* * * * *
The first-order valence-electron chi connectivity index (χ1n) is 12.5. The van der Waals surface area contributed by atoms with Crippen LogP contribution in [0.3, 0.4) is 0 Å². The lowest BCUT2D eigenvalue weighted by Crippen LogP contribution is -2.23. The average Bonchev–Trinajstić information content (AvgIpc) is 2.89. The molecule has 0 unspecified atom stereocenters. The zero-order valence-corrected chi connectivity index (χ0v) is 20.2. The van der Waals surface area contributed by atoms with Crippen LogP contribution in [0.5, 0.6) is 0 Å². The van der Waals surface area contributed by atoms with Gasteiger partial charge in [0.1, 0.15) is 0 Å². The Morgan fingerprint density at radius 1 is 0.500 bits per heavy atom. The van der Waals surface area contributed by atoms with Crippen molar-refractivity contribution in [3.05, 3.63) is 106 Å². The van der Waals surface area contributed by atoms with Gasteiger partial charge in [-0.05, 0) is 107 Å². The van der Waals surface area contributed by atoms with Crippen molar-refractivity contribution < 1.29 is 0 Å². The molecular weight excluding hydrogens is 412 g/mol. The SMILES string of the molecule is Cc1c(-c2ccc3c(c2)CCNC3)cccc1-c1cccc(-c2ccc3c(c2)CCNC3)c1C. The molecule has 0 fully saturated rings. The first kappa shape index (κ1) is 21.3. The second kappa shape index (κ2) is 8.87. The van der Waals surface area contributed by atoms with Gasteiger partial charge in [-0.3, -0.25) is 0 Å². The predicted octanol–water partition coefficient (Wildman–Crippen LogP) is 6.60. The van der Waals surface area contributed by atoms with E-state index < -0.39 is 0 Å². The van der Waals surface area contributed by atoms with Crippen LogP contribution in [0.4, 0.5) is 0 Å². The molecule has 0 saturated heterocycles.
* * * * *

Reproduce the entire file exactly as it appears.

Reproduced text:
The first-order valence-electron chi connectivity index (χ1n) is 12.5. The van der Waals surface area contributed by atoms with Crippen LogP contribution in [0.3, 0.4) is 0 Å². The lowest BCUT2D eigenvalue weighted by Crippen LogP contribution is -2.23. The average Bonchev–Trinajstić information content (AvgIpc) is 2.89. The molecule has 0 unspecified atom stereocenters. The zero-order valence-corrected chi connectivity index (χ0v) is 20.2. The van der Waals surface area contributed by atoms with Crippen LogP contribution in [0.5, 0.6) is 0 Å². The van der Waals surface area contributed by atoms with Gasteiger partial charge in [0.1, 0.15) is 0 Å². The Morgan fingerprint density at radius 1 is 0.500 bits per heavy atom. The van der Waals surface area contributed by atoms with Crippen molar-refractivity contribution in [3.05, 3.63) is 106 Å². The van der Waals surface area contributed by atoms with Gasteiger partial charge in [-0.05, 0) is 107 Å². The van der Waals surface area contributed by atoms with Crippen molar-refractivity contribution < 1.29 is 0 Å². The molecular weight excluding hydrogens is 412 g/mol. The SMILES string of the molecule is Cc1c(-c2ccc3c(c2)CCNC3)cccc1-c1cccc(-c2ccc3c(c2)CCNC3)c1C. The molecule has 0 fully saturated rings. The first kappa shape index (κ1) is 21.3. The second kappa shape index (κ2) is 8.87. The van der Waals surface area contributed by atoms with Gasteiger partial charge in [-0.3, -0.25) is 0 Å². The predicted octanol–water partition coefficient (Wildman–Crippen LogP) is 6.60. The van der Waals surface area contributed by atoms with E-state index < -0.39 is 0 Å². The van der Waals surface area contributed by atoms with Crippen LogP contribution in [0.4, 0.5) is 0 Å². The molecule has 0 saturated heterocycles.